As a centre, we have always used both quantitative and qualitative evidence synthesis in our work to understand what works for whom, how, when and for how much.
Through our methods work, we see that qualitative research has been particularly useful in establishing theories of change and early stage evidence bases. So we wanted to be able to answer the question “How do I do the best qualitative study for my project?” – in order to be able to advise those producing primary research, as well as to contribute to the evidence base and more effectively share learnings.
The result, funded by the National Lottery Community Fund, is the paper Quality in Qual: A proposed framework to commission, judge and generate good qualitative evaluation in wellbeing impacts. It is based on interviews with ten leading organisations and individuals who have in-depth evaluation and methodological expertise. It sets out why work in this area is valuable and important, what resources already exist, and identifies six prompts for potential uses of qualitative research in evaluations.
In this blog, author Ruth Puttick summarises the report.
Over the last few months, we have been looking at how organisations can undertake, commission and interpret qualitative evaluation methods. We set out to find a great answer to the question: how can both evaluation novices and evaluation experts conduct great qualitative evaluation to assess the impact of their wellbeing interventions?
With a focus on wellbeing, we’ve explored what guidance already exists and identified the gaps. Our report, Quality in Qual: A framework to commission, judge and generate qualitative evaluation in wellbeing impacts, is a new framework of prompts for thinking about qualitative evaluation.
What we did
To help us find an answer, we were privileged to interview an outstanding group of experts who generously shared their deep methodological expertise. We selected ten experts who specialised in qualitative evaluation, and deliberately included those who focus more on quantitative and economic approaches. Alongside these interviews, we undertook desk research and put out a call for evidence to help identify the existing guidance on qualitative evaluation methods.
What we found
It was striking that there is no shortage of guidance. We found fifteen items of structured guidance, including frameworks, toolkits and checklists. This does not include textbooks or ‘how to’ method guides on qualitative research evaluation, of which there are countless examples. And it only includes free-to-access resources. The volume of advice can be overwhelming, and much of it is based in health research.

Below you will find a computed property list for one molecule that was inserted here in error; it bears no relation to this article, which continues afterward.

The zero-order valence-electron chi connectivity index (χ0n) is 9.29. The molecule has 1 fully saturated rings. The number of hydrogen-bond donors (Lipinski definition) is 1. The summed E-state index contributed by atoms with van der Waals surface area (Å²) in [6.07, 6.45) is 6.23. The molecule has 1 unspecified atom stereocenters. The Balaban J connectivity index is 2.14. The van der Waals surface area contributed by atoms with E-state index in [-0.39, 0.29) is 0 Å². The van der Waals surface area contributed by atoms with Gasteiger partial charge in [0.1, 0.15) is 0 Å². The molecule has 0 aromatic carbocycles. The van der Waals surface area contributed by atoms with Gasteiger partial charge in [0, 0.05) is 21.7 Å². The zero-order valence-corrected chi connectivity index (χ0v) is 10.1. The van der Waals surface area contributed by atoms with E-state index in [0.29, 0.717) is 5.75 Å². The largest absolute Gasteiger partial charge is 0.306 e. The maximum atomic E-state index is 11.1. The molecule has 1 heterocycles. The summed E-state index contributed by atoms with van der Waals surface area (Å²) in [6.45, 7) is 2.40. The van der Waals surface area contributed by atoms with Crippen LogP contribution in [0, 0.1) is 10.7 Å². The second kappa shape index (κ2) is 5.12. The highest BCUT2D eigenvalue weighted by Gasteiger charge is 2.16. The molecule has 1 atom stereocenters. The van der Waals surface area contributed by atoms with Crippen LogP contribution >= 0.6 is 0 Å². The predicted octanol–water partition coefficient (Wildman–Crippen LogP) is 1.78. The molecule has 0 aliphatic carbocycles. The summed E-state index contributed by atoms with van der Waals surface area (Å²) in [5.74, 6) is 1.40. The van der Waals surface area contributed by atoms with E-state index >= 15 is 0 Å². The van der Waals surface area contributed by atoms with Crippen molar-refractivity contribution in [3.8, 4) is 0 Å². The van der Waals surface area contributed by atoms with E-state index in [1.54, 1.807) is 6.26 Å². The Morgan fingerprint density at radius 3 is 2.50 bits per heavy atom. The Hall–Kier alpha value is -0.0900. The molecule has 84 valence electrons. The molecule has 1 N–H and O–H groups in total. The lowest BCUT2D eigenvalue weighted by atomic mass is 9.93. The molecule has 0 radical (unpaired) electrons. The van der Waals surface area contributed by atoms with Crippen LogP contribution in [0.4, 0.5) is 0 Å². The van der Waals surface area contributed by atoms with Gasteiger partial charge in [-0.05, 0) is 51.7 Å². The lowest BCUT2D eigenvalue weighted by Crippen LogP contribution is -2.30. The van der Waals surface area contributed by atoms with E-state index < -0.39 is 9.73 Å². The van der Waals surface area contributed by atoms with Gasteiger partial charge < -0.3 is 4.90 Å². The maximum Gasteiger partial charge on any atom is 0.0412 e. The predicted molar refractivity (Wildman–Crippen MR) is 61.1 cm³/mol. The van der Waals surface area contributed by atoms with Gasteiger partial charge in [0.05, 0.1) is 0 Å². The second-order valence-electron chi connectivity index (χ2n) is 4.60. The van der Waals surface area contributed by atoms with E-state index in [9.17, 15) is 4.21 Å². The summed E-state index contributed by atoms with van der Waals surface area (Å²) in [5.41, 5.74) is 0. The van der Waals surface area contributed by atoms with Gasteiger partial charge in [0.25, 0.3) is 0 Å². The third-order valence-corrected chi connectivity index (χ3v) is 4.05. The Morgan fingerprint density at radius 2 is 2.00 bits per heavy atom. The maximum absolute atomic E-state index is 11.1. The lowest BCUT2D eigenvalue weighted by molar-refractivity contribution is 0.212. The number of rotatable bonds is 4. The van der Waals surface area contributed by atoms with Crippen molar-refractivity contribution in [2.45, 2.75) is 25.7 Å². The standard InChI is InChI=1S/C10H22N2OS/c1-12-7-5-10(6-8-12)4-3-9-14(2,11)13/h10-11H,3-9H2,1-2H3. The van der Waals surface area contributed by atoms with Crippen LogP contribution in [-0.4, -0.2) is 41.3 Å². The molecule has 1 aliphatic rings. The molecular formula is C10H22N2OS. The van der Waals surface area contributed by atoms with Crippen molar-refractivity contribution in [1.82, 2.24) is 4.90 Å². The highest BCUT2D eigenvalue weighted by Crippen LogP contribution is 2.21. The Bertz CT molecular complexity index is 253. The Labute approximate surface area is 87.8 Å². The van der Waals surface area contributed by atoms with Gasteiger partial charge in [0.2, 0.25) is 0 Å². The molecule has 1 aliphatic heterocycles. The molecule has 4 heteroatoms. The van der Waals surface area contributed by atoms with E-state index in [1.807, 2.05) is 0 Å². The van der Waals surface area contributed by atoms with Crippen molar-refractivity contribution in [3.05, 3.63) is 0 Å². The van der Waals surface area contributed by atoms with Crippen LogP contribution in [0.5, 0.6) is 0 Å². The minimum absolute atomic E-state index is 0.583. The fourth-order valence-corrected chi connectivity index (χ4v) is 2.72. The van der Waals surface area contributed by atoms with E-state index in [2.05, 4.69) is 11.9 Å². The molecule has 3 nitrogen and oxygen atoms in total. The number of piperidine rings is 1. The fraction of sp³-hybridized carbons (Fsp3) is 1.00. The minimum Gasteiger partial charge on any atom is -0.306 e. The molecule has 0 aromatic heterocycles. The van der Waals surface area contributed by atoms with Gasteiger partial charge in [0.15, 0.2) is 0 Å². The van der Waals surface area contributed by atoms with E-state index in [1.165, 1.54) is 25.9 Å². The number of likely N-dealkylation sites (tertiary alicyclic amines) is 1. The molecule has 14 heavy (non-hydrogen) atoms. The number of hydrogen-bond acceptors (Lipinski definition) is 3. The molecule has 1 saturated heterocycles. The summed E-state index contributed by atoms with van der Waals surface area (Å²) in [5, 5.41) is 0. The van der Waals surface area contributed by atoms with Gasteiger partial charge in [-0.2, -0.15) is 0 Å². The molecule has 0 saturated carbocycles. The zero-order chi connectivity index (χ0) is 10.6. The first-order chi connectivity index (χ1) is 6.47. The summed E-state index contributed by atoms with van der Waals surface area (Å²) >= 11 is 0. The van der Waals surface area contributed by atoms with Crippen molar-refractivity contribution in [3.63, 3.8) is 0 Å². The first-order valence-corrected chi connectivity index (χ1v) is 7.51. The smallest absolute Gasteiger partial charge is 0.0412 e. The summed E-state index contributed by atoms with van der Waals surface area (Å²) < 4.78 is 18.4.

Our interviews identified the need for a navigation tool, potentially akin to the Alliance for Useful Evidence’s Experimenters Inventory, which would provide more detail on qualitative evaluation methods, their pros and cons, and when to use them. There was also an appetite to explore a mixed-methods Standards of Evidence, rather than develop guidance specifically on qualitative evaluation methods. It was widely claimed that quantitative or qualitative evaluation alone cannot get to the question of impact.
Developing a new framework
Drawing on these insights, our report proposes that there are six ‘prompts’ to qualitative evaluation. These six areas are intended to guide those commissioning, conducting or critically appraising qualitative evaluation. However, we want to emphasise that this framework is a draft and intended as a prompt for discussion.
The Six Prompts for Qualitative Evaluation
Development and user testing
This list of prompts could have been much longer than six, but we wanted to keep our framework simple and user-friendly. Our initial research identified a value in having a framework to help navigate qualitative evaluation methods. But it was also clear that a framework is not enough. Alongside guidance, there needs to be skills, training and capability-building as well.
Before expanding the framework and analysing what additional support is required to ensure it is useful and usable, we would like to test the framework.
We are keen to hear from those who conduct, commission or use qualitative evaluation to understand what challenges they face, and where useful guidance already exists. We would be delighted to hear your feedback on the framework. Does it work for you? What needs to change? We’d also love to hear any other thoughts and comments.
Please share your thoughts with firstname.lastname@example.org.